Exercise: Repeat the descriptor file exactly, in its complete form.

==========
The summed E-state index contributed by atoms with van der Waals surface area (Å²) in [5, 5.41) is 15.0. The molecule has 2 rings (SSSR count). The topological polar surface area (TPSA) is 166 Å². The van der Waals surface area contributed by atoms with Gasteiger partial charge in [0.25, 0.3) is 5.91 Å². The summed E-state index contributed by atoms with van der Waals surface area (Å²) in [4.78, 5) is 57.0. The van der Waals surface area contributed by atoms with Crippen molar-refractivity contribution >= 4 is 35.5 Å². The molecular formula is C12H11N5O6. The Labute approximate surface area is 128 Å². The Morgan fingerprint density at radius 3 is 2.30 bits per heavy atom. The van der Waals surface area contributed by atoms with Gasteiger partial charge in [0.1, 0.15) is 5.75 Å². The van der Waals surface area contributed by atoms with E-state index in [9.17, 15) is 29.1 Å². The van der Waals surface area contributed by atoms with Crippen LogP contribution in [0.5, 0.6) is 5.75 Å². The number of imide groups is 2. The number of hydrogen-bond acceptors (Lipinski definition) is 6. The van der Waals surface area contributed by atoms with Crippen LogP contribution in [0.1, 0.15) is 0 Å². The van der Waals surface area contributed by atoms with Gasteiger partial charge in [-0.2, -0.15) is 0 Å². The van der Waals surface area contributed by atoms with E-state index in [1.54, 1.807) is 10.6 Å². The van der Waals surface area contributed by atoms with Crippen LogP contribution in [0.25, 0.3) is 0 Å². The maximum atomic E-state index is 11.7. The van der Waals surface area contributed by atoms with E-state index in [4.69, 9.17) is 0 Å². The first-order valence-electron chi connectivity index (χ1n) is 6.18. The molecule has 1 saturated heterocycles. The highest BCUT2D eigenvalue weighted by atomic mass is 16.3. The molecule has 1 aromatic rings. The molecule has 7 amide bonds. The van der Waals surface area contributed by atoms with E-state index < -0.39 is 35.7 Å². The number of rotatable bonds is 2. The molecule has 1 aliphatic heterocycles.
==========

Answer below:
The summed E-state index contributed by atoms with van der Waals surface area (Å²) in [5, 5.41) is 15.0. The molecule has 2 rings (SSSR count). The topological polar surface area (TPSA) is 166 Å². The van der Waals surface area contributed by atoms with Gasteiger partial charge in [0.25, 0.3) is 5.91 Å². The summed E-state index contributed by atoms with van der Waals surface area (Å²) in [4.78, 5) is 57.0. The van der Waals surface area contributed by atoms with Crippen molar-refractivity contribution >= 4 is 35.5 Å². The molecular formula is C12H11N5O6. The Labute approximate surface area is 128 Å². The Morgan fingerprint density at radius 3 is 2.30 bits per heavy atom. The van der Waals surface area contributed by atoms with Gasteiger partial charge in [0.1, 0.15) is 5.75 Å². The van der Waals surface area contributed by atoms with E-state index in [9.17, 15) is 29.1 Å². The van der Waals surface area contributed by atoms with Crippen LogP contribution in [0.5, 0.6) is 5.75 Å². The number of imide groups is 2. The number of hydrogen-bond acceptors (Lipinski definition) is 6. The van der Waals surface area contributed by atoms with Crippen LogP contribution in [0.1, 0.15) is 0 Å². The van der Waals surface area contributed by atoms with Gasteiger partial charge in [-0.2, -0.15) is 0 Å². The van der Waals surface area contributed by atoms with E-state index in [1.54, 1.807) is 10.6 Å². The van der Waals surface area contributed by atoms with Crippen LogP contribution in [0.25, 0.3) is 0 Å². The maximum atomic E-state index is 11.7. The van der Waals surface area contributed by atoms with E-state index in [4.69, 9.17) is 0 Å². The first-order valence-electron chi connectivity index (χ1n) is 6.18. The molecule has 1 saturated heterocycles. The highest BCUT2D eigenvalue weighted by atomic mass is 16.3. The molecule has 1 aromatic rings. The molecule has 7 amide bonds. The van der Waals surface area contributed by atoms with E-state index < -0.39 is 35.7 Å². The number of rotatable bonds is 2. The molecule has 1 aliphatic heterocycles.